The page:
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There may be social and health services that could help you including:

  • Occupational therapy
  • Home care
  • Pulmonary rehabilitation and other exercise or peer support groups
  • Speech pathology
  • Meal delivery services
  • Assistance with the care of your home

Your doctor may also refer you to a palliative care specialist for a needs assessment.

Do you have
difficulties completing daily activities?

(such as showering, toileting, dressing, household tasks and preparing meals)

Mucous, phlegm or blood

If you are coughing up blood, please stop this checklist and seek urgent medical advice

Mucous is produced by the walls of the airways to trap particles in the air you breathe. Tiny hairs line your airways and help move unwanted materials to the mouth where they can be coughed out or blown into a tissue or handkerchief.

Mucous, phlegm or blood

For something kind of gross, mucous does a lot of good. It helps keep germs, dirt, pollen, and bacteria from getting stuck in your lungs. But sometimes mucous doesn't stay put. Luckily, you don’t seem to have to worry about that at the moment.

Are you experiencing
symptoms that are bothering you?

(such as breathlessness, coughing, pain, not sleeping, poor appetite, constipation, fatigue, depression or anxiety)

Breathlessness

Your lungs are amazing. Many people put breathlessness down to being overweight or unfit. Unexplained breathlessness is ‘not’ ok and could indicate you have a problem with your lungs.

Breathlessness

Your lungs work with your brain to help you inhale and exhale more air at a more rapid rate when you're exercising such as running a race. But this should always be temporary and pass quickly when you’ve finished.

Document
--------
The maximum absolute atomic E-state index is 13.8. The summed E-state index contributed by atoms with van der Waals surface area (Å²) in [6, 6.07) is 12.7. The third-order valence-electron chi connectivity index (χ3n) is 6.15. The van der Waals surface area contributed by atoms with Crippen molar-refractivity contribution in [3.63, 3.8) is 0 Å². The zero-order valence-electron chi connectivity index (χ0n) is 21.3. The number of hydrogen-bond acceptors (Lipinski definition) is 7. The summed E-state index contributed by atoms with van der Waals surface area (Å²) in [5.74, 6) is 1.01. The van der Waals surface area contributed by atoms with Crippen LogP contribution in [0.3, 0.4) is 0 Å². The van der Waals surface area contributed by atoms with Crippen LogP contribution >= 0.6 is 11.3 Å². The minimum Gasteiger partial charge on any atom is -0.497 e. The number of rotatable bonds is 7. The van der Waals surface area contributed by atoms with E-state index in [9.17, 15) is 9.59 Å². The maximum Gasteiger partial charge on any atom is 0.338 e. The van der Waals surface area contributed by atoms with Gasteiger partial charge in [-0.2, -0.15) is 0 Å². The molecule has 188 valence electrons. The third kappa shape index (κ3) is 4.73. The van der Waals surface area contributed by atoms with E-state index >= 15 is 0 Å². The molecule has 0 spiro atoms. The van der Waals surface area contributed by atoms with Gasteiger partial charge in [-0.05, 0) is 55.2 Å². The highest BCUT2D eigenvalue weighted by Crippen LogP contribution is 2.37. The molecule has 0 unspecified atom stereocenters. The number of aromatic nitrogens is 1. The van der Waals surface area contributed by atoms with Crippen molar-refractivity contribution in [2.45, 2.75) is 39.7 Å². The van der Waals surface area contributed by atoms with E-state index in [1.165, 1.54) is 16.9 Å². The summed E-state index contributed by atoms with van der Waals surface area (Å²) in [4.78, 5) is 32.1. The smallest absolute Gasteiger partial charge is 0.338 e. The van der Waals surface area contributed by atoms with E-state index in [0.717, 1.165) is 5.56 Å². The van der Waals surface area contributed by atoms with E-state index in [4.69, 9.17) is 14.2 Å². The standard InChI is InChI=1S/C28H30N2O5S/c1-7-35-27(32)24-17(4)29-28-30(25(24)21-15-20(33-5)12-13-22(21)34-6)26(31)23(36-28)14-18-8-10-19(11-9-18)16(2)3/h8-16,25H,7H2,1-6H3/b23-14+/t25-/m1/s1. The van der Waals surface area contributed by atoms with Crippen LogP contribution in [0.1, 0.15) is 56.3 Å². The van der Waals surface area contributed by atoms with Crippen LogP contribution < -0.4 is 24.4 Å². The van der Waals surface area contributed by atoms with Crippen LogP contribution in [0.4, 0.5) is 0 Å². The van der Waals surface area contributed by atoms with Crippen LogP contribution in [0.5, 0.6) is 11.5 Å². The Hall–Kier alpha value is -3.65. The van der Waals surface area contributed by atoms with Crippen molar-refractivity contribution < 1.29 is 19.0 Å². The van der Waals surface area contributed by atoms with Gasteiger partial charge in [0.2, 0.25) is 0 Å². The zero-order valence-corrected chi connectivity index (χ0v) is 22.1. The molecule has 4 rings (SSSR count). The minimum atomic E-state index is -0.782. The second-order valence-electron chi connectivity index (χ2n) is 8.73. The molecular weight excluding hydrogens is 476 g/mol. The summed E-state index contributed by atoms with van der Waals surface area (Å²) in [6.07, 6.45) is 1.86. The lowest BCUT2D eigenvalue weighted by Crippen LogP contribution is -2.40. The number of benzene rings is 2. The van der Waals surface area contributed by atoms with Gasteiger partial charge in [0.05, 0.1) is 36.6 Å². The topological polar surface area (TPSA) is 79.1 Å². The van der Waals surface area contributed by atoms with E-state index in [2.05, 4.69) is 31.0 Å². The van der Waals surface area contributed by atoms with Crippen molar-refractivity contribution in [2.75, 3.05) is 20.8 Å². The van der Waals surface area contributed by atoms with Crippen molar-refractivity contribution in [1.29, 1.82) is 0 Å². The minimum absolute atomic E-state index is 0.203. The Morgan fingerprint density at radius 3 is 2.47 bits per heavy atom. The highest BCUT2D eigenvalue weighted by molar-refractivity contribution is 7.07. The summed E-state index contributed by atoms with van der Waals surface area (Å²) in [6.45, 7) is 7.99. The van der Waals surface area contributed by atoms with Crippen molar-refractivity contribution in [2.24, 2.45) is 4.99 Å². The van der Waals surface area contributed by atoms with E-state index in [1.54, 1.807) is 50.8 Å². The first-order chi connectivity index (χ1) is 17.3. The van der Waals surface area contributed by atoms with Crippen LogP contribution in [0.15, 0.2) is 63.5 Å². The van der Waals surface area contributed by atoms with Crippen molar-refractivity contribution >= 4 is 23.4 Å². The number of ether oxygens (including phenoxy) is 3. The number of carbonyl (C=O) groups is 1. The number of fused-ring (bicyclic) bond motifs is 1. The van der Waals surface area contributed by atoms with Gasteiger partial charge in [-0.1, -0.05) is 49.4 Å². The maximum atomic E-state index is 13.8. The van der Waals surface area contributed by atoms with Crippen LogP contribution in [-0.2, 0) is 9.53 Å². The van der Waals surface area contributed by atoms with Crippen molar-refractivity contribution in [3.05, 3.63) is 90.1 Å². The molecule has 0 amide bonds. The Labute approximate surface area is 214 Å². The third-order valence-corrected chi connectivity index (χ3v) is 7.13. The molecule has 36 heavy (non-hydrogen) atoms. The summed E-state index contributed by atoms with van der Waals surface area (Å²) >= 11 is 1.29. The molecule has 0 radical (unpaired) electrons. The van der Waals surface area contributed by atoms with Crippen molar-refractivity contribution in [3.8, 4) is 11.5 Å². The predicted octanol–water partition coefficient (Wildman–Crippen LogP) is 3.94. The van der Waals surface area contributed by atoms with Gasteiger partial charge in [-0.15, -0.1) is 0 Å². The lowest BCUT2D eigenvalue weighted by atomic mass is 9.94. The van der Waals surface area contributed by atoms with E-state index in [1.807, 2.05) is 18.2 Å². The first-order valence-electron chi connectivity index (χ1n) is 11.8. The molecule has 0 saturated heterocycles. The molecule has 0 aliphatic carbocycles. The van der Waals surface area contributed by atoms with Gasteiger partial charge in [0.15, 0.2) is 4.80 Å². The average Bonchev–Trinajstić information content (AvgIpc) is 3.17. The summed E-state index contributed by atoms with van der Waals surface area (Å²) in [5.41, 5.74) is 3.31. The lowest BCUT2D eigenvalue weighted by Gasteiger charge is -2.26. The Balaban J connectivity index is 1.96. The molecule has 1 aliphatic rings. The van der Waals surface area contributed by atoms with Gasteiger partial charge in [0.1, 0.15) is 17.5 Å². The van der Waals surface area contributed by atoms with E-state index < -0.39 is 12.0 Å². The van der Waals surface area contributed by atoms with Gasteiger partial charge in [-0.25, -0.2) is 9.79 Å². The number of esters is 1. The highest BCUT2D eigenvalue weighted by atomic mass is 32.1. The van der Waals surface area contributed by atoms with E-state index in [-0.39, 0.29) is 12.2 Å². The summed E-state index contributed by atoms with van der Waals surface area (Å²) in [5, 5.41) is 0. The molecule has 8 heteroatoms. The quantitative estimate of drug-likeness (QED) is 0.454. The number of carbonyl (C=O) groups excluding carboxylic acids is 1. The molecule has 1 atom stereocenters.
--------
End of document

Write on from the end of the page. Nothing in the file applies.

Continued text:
Have you been in hospital more frequently recently?

Chest tightness and wheezing

Wheezing is a whistling/fizzing sound from the chest when you breathe out. Wheezing is a classic sign of asthma but viruses can also be a cause of wheezing. Wheezing usually occurs when the flow of air is restricted due to a blockage in the tubes leading to the lungs.

Chest tightness and wheezing

Many people don’t even think about their breathing until they start to experience challenges – in fact people take on average about 23,000 breaths a day – or one breath every three to five seconds.

  • 50 people die each day of lung disease
  • There were 2.6 million cases of lung disease reported in 2007/08 and
  • 14% of all deaths are a result of lung disease
  • Each year, lung disease causes nearly 350,000 hospitalisations
  • Lung cancer is the leading cause of cancer death
  • Chronic Obstructive Pulmonary Disease (COPD) is the second leading cause of avoidable hospitalisation

Do you or your carer need more support?